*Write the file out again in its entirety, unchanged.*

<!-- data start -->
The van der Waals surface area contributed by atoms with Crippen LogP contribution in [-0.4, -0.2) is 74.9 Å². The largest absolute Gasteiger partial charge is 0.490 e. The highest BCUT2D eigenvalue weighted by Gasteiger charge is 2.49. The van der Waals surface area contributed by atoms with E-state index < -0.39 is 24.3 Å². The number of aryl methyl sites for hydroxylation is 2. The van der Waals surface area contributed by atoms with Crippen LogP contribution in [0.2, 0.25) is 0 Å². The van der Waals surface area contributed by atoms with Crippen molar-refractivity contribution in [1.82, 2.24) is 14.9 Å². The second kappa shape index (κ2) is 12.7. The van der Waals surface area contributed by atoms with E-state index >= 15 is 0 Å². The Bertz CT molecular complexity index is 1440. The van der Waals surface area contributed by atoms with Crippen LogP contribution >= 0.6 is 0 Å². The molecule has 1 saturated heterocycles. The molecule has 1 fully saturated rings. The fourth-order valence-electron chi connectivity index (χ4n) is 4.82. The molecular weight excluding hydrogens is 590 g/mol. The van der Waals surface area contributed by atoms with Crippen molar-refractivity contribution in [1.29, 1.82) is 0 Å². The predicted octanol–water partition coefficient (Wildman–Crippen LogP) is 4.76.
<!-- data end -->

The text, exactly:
The van der Waals surface area contributed by atoms with Crippen LogP contribution in [-0.4, -0.2) is 74.9 Å². The largest absolute Gasteiger partial charge is 0.490 e. The highest BCUT2D eigenvalue weighted by Gasteiger charge is 2.49. The van der Waals surface area contributed by atoms with E-state index < -0.39 is 24.3 Å². The number of aryl methyl sites for hydroxylation is 2. The van der Waals surface area contributed by atoms with Crippen LogP contribution in [0.2, 0.25) is 0 Å². The van der Waals surface area contributed by atoms with Crippen molar-refractivity contribution in [1.82, 2.24) is 14.9 Å². The second kappa shape index (κ2) is 12.7. The van der Waals surface area contributed by atoms with E-state index >= 15 is 0 Å². The Bertz CT molecular complexity index is 1440. The van der Waals surface area contributed by atoms with Crippen LogP contribution >= 0.6 is 0 Å². The molecule has 1 saturated heterocycles. The molecule has 1 fully saturated rings. The fourth-order valence-electron chi connectivity index (χ4n) is 4.82. The molecular weight excluding hydrogens is 590 g/mol. The van der Waals surface area contributed by atoms with Crippen molar-refractivity contribution in [1.29, 1.82) is 0 Å². The predicted octanol–water partition coefficient (Wildman–Crippen LogP) is 4.76.